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Apple begins 'unprecedented' inspection of Chinese factories

Apple has sent independent inspectors into its suppliers' factories, including controversial Foxconn facilities in China.

Apple has sent independent inspectors into its suppliers' factories to see if working conditions are up to scratch. The Fair Labor Association has begun auditing Apple's final assembly suppliers, including the controversy-hit Foxconn factories in China where the iPhone 5 is secretly being built.

Apple boss Tim Cook, successor to Steve Jobs, said the inspections were "unprecedented in the electronics industry, both in scale and scope".

Pressure has been mounting on Apple -- and other tech companies -- for some time over reports that employees had been driven to suicide by poor conditions. A recent petition demanding an 'ethical iPhone 5' attracted thousands of signatures.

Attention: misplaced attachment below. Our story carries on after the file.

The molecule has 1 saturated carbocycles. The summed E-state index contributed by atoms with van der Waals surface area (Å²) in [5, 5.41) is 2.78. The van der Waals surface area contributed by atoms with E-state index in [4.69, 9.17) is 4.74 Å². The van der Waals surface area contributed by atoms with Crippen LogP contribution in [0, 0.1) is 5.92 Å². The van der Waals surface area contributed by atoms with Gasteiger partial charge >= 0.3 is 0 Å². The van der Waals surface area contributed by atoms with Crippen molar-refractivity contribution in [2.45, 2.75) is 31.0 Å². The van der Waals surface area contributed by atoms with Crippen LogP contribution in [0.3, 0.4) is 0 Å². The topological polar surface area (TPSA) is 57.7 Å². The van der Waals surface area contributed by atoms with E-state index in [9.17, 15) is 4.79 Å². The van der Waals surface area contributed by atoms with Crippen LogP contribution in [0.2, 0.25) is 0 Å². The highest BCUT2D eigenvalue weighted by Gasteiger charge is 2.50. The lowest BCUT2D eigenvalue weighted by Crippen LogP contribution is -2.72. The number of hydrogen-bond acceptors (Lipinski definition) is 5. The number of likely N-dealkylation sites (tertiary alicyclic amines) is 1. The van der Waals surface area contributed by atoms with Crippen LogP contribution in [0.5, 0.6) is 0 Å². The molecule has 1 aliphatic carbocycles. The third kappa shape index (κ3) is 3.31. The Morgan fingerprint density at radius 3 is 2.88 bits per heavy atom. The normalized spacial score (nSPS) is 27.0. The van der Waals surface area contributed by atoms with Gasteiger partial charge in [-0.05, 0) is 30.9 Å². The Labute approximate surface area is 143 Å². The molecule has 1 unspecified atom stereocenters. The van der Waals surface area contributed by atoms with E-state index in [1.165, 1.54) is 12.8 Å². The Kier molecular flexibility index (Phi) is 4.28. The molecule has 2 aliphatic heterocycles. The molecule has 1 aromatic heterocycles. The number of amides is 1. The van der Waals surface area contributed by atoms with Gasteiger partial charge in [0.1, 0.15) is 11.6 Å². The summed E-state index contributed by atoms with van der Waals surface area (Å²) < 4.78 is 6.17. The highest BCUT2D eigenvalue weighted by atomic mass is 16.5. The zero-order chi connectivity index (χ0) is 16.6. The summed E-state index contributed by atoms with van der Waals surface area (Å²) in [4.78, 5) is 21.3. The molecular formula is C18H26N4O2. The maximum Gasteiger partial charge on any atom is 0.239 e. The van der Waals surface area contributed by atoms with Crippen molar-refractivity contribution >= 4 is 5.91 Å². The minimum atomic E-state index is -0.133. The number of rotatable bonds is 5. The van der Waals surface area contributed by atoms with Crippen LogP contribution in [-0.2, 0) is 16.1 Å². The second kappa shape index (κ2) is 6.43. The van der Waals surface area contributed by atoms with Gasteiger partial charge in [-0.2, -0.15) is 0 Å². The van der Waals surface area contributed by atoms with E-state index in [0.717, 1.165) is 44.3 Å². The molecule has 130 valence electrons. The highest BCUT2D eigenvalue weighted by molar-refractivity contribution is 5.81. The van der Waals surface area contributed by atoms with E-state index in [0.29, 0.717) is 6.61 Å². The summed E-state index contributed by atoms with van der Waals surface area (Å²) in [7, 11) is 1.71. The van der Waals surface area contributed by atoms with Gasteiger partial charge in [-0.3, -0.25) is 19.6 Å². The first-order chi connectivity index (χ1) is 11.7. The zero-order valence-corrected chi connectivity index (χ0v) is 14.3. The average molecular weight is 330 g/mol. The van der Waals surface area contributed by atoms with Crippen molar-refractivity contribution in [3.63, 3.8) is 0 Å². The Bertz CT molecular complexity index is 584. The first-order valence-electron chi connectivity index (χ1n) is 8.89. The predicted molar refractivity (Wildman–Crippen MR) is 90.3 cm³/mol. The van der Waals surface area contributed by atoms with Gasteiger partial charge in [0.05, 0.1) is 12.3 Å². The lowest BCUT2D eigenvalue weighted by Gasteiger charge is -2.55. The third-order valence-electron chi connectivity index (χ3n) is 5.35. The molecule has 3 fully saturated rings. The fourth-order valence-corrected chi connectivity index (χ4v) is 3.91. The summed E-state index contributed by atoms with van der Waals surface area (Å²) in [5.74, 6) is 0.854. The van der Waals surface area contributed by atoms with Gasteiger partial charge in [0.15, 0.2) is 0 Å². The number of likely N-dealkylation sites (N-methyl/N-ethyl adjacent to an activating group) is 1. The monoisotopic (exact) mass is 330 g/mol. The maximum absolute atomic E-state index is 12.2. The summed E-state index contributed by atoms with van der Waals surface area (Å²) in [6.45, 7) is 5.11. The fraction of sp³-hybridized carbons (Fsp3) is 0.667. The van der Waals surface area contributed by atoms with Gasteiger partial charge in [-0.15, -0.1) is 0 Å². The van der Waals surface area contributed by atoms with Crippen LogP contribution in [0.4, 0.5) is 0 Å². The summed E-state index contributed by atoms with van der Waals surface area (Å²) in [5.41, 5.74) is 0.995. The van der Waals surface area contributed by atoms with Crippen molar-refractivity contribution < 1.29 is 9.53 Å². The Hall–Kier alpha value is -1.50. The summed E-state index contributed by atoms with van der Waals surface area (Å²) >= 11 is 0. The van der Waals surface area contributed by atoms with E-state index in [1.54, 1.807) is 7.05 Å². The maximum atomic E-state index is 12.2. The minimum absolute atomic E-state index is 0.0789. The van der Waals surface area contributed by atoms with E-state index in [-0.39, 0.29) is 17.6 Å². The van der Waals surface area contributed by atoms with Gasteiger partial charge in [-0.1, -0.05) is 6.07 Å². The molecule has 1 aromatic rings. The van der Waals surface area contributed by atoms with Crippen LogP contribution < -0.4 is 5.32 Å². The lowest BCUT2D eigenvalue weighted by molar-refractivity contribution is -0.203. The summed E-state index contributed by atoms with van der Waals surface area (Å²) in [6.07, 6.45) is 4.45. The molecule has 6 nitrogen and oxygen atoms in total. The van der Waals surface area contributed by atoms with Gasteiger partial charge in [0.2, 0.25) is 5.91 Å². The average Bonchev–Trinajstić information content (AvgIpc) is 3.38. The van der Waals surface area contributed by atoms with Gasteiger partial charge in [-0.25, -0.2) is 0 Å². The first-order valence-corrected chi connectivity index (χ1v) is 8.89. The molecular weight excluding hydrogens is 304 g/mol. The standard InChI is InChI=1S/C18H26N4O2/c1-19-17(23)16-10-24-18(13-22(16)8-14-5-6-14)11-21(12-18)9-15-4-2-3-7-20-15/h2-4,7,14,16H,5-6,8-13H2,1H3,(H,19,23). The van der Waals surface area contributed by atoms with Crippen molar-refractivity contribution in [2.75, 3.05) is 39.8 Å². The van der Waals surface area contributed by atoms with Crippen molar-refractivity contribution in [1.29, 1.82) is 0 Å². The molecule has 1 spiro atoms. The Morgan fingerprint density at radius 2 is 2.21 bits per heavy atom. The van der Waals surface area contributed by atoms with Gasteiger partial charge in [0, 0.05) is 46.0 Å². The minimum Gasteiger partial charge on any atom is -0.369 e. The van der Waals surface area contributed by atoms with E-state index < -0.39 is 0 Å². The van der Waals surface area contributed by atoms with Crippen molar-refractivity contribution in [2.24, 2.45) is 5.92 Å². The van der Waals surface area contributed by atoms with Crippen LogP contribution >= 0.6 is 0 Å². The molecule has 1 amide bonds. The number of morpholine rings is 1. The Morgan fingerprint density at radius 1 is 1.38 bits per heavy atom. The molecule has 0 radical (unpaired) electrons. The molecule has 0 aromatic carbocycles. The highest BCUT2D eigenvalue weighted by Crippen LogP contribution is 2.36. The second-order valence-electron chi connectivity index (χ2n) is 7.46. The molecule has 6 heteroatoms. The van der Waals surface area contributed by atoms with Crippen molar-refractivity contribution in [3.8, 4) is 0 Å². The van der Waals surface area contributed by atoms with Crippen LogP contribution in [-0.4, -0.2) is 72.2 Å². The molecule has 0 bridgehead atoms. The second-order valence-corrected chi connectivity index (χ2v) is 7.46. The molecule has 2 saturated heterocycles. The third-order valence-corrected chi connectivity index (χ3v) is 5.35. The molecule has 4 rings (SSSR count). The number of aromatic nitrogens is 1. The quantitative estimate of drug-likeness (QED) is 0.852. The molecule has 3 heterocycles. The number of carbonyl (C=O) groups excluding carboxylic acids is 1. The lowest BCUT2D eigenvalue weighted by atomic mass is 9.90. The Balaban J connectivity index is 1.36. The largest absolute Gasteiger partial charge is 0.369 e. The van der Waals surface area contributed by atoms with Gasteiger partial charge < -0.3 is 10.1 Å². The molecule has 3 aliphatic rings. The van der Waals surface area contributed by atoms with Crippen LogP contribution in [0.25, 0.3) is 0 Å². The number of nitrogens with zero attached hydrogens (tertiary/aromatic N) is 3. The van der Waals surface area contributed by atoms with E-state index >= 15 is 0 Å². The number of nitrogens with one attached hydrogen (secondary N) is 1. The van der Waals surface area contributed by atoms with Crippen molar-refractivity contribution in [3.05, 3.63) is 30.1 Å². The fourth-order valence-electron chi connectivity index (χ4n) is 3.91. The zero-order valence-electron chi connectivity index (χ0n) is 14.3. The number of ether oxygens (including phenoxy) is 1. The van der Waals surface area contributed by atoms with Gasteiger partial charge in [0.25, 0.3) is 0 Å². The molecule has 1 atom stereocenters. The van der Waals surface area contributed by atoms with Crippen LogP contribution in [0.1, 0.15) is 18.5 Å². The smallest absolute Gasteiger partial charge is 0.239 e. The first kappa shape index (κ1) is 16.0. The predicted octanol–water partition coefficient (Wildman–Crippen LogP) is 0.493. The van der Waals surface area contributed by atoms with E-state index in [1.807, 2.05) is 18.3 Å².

Apple was the first tech company to join the FLA, amid controversial reports of harsh working conditions and even suicides in factories. Apple's response to concerns over labour conditions will hopefully nudge other tech brands such as Samsung, Panasonic and Sony to take a look at conditions where their products are built. At one Foxconn factory, employees have gone so far as to threaten mass suicide over production of the Xbox games console.

Inspections began this morning. A team of labour rights experts led by FLA president Auret van Heerden are looking at the Shenzhen factory known as Foxconn City, investigating manufacturing areas, dormitories and other facilities. They'll interview thousands of employees about living and working conditions, covering health and safety, compensation, working hours and communication with management.

The inspections will take in facilities where more than 90 per cent of Apple products are assembled.

The inspectors' first findings and recommendations will be posted in early March at fairlabor.org, with further inspections taking place in Spring.

Is Apple leading the way or covering its tracks? Should all manufacturers carry out these kinds of inspections? And as gadget fans, are we complicit in suppressing the quality of life of factory workers, or simply paying their wages? Tell me your thoughts in the comments or on CNET UK's Facebook page.